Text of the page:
For more, see “Where to Eat Now,” a celebration of our favorite dishes from around the state; “Where to Eat Outdoors Now,” a list of great patios; and “What to Drink Now,” with the best new Texas wines, beers, and spirits.

Disclosure: Texas Monthly editor in chief Dan Goodgame is an investor in Allora.

This could change any day, but at the moment the omicron variant of COVID seems to be waning, and Texans—some more hesitantly than others—seem to be venturing out more and more. If you feel like you’re ready for a night (or morning, or afternoon) out on the town and want to try something new, dozens of intriguing places will be making their debut in the months to come.


The old Eastside Cafe is turning into Este, a coastal-oriented Mexican dining destination from the forces behind Suerte.

Acclaimed Savannah chef Mashama Bailey and business partner Johno Morisano will do Southern specialties at the Diner Bar, in the new Thompson Austin hotel.

Long-vacant Uptown Sports Club will become a super-casual bar serving breakfast, lunch, and dinner courtesy of barbecue maestro Aaron Franklin and James Moody, of the Mohawk bar.

A pretty forty-mile drive southwest of Austin will lead you to Wimberley and Hildee’s Dine-Inn, a Hill Country bistro from former Houston chef Ryan Hildebrand.

The soul food burrito at Brunchaholics, in Dallas.
The soul food burrito at Brunchaholics, in Dallas. Courtesy of Brunchaholics


Two big-name chef-restaurateurs are hogging the spotlight in Dallas. Nick Badovinus, of Town Hearth fame, is doing a red-meat concept (Brass Ram), a casual bar with frequently changing themes (Pop Top), and a lavish twelve-table room dedicated to modern continental cuisine (Royal Bastard). Julian Barsotti, of Nonna, is rolling out a nook serving up pizza and jazz (Bacari Tabu), a bar near Southern Methodist University (Goodbye Horses), and an expansive Tex-Mex spot (Odelay).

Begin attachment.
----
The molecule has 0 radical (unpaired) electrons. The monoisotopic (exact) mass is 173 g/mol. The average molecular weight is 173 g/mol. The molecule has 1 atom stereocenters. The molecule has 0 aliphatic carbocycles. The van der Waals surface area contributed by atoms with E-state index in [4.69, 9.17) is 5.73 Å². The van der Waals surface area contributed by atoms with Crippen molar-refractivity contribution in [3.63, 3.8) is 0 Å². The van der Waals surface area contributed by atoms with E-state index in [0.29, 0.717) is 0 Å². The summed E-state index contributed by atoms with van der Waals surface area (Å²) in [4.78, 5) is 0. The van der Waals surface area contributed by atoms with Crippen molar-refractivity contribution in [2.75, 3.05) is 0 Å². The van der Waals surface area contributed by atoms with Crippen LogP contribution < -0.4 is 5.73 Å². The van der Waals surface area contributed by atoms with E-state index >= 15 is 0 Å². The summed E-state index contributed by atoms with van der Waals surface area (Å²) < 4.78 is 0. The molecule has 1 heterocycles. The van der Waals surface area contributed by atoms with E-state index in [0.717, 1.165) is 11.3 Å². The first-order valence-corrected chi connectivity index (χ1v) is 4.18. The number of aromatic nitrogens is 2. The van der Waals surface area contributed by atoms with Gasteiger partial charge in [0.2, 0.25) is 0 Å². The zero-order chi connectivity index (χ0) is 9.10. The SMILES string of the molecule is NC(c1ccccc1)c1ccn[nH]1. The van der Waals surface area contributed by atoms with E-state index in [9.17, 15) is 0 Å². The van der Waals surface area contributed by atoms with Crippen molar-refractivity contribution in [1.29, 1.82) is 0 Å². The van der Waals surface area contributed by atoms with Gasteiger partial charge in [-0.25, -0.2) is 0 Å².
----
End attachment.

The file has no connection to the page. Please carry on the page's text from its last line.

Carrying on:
Among other busy chefs are newcomer Jessie Washington, creator of the soul food burrito at the Brunchaholics food truck, which is moving into a building.

Two restaurants owned by the same New York organization are coming—glamorous Italian spot Carbone and all-day breakfast/brunch specialist Sadelle’s.

And only eight lucky diners per seating will eat sushi at Tatsu Dallas, the intimate lair of former New York chef Tatsuya Sekiguchi.  

Fort Worth

A magnificent mid-century modern building will house swanky, Italian-oriented 61 Osteria, from Adam Jones and Blaine Staniford (Grace owner and chef, respectively).

Latin-inspired bites will be on the menu at La Coqueta, a boutique wine and coffee bar from Magdalena’s Juan Rodriguez.

Roy Pope Grocery’s Lou Lambert and Chris Reale are partnering to offer Texas classics at the renovated Paris Coffee Shop.


Aaron Bludorn, the chef behind the runaway hit French restaurant Bludorn, has an unnamed pet project in the works at Rice Village.

Also headed for the Village is the modern Israeli restaurant Hamsa, courtesy of the folks behind Doris Metropolitan.

Chef Dawn Burrell, who appeared on Top Chef in 2021, is joining forces with Chris Williams, of Lucille, to open an Afro-Asian restaurant, Late August.

Churrascos founder Michael Cordúa and son David Cordúa will open the Lymbar, with a Latin and Mediterranean kitchen.

Watch for the splashy modern continental Marigold Club from the folks behind March and Rosie Cannonball.

Hyperactive chef Chris Shepherd is queuing up Pastore (Italian American with red sauce galore) and Everlong Bar & Hideaway (classic cocktails and light bites).

San Antonio

A big-deal Italian concept from Peter Selig (the restaurateur behind Biga, Acenar, and Maverick), Allora, will open north of downtown.

Chef Berty Richter, of the Austin group Emmer & Rye Hospitality, will open Ladino, a Mediterranean grill house, in the Pearl retail development. 

This article originally appeared in the March 2022 issue of Texas Monthly with the headline “Coming Soon.” Subscribe today.